A brief History of Handover

A.S.Handover Ltd. is a British brush making business located in London and Hertfordshire. It is the result of a merger, in 2002, between Edward Mason Ltd. and A.S.Handover Ltd.

Edward Mason Ltd. was a family concern which started at the outset of World War II when brushes were considered essential to the war effort – to the extent that brushmakers were exempt from national service.

Before the war, much of the requirement for artists’ brushes was fulfilled by brush manufacturers based in Germany, Czechoslovakia and Eastern Europe and Edward Mason himself had been a representative selling brushes in the Uk on behalf of a German maker. This supply was cut off by war but Mr. Mason was able to join forces with one of the many skilled brushmakers who fled continental Europe to escape persecution and brought their knowledge and expertise with them.

Handles at the time were made of wood and ferrules of tin, aluminium or nickel-plated brass. Various types of natural hair such as hog bristle, pony hair, squirrel hair, ox hair and sable were used to fill the brushes and, despite the hostilities, raw materials continued to be available and of high quality.

Shortly after the war, Alan Handover started selling decorators’ brushes from a small hayloft in Highgate Village, North London. With widespread rebuilding in bomb damaged London, there was plenty of demand but over the next few years Mr. Handover identified a wider demand, from professional users, for high quality artists’ brushes in a range of applications which included graphic artists, poster writers, sign writers, animation studios and advertising companies. So he recruited a talented young brushmaker to help him meet this demand.

In the post-war years production costs increased steadily for both companies and it became more difficult to find young people to train to the necessary level of skill. Raw materials also became sporadically scarce, their prices fluctuated and, in some cases, became exorbitant but demand remained strong during the 1950s, 1960s and 1970s.

In 1980 a new era started for both companies when Edward Mason passed away and his daughter and her husband took over that company and moved 15 miles north of London to a new factory in Welwyn Garden City. In the same year, Mr. Handover sold his company to the existing owner.

The companies continued in friendly competition over the next twenty years, sharing raw materials and even brushmakers when necessary. These years, however, saw major changes in the industry with an increasing flow of inexpensive brushes from China and the Far East where wages were substantially lower than the UK. Computerisation also transformed many of our customers’ industries that were the mainstay of the businesses – with skilled artists and craftsmen being replaced and superseded by computers in graphic art, illustration, litho printing, signwriting and poster writing to name but a few.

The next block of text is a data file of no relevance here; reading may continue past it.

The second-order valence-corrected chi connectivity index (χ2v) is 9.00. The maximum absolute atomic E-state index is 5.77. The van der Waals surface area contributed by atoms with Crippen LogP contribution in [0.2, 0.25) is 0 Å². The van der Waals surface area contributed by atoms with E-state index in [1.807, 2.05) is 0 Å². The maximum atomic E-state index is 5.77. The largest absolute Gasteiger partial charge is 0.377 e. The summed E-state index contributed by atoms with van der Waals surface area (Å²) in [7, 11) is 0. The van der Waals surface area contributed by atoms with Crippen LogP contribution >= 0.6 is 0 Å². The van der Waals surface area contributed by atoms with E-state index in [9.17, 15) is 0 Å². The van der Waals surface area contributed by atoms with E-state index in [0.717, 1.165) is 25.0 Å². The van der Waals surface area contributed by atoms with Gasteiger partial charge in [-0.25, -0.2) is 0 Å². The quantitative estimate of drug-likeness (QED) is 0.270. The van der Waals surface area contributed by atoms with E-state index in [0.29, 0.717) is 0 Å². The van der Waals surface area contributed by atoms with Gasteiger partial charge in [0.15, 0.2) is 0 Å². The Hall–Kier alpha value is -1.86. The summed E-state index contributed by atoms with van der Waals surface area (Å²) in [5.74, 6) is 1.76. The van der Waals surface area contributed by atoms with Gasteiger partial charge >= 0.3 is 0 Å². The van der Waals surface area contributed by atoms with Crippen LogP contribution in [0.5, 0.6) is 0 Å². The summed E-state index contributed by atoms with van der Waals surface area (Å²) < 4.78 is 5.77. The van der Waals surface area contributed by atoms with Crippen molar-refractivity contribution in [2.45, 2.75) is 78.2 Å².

Both companies therefore concentrated their efforts on the quality rather than quantity end of the market and found niche areas such as fingerprint brushes, specialist decorating, gilding, theatrical make up and high end signwriting.

The brushes continued to be made by hand with the only machines being those required to crimp the metal ferrule to the wooden handle and another to stamp the company name onto the handle. The hairs used still included the old standbys of bristle, squirrel and pony but to these were added an increasing array of synthetic filaments which have developed from a very unsatisfactory start to a point where there is now a suitable “hair” available for almost every application … and of a quality which is almost, but not quite, as good as the natural hair that they are replicating.

Many of the staff who had started with Mr. Mason during and soon after the war continued with the company until their retirement. Mr. Handover’s first brushmaker continued until her death in 1985 and her daughter worked with us until she sadly passed away in 2019.

In 2002 Edward Mason’s daughter reached retirement age and with no family members who wished to carry the business on they contacted the owners of A.S.Handover Ltd. and the two operations became one.

Although the number of brush manufacturing staff has reduced greatly since the busy days of the 1960s we still employ a great team of highly skilled and motivated people who continue to produce high quality brushes in a wide range of weird and wonderful shapes – as well as the standard pointed artist brush of course


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